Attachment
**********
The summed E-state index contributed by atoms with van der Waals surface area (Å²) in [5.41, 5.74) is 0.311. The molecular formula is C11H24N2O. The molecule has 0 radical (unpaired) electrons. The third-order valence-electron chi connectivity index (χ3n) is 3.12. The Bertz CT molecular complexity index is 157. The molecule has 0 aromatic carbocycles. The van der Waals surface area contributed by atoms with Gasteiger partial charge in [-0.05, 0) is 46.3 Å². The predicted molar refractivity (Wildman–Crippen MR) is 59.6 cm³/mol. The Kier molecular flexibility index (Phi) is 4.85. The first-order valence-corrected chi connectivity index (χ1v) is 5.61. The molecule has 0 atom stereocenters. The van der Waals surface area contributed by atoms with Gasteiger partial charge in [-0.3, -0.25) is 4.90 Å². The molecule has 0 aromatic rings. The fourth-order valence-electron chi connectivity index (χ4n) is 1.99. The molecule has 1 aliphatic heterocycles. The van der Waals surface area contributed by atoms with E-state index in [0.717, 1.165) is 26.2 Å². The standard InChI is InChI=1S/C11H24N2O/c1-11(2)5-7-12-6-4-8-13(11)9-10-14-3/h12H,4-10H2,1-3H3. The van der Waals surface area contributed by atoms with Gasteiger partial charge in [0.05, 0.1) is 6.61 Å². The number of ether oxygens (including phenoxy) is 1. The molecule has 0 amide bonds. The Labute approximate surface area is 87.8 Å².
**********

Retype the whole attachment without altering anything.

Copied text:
The summed E-state index contributed by atoms with van der Waals surface area (Å²) in [5.41, 5.74) is 0.311. The molecular formula is C11H24N2O. The molecule has 0 radical (unpaired) electrons. The third-order valence-electron chi connectivity index (χ3n) is 3.12. The Bertz CT molecular complexity index is 157. The molecule has 0 aromatic carbocycles. The van der Waals surface area contributed by atoms with Gasteiger partial charge in [-0.05, 0) is 46.3 Å². The predicted molar refractivity (Wildman–Crippen MR) is 59.6 cm³/mol. The Kier molecular flexibility index (Phi) is 4.85. The first-order valence-corrected chi connectivity index (χ1v) is 5.61. The molecule has 0 atom stereocenters. The van der Waals surface area contributed by atoms with Gasteiger partial charge in [-0.3, -0.25) is 4.90 Å². The molecule has 0 aromatic rings. The fourth-order valence-electron chi connectivity index (χ4n) is 1.99. The molecule has 1 aliphatic heterocycles. The van der Waals surface area contributed by atoms with E-state index in [0.717, 1.165) is 26.2 Å². The standard InChI is InChI=1S/C11H24N2O/c1-11(2)5-7-12-6-4-8-13(11)9-10-14-3/h12H,4-10H2,1-3H3. The van der Waals surface area contributed by atoms with Gasteiger partial charge in [0.05, 0.1) is 6.61 Å². The number of ether oxygens (including phenoxy) is 1. The molecule has 0 amide bonds. The Labute approximate surface area is 87.8 Å².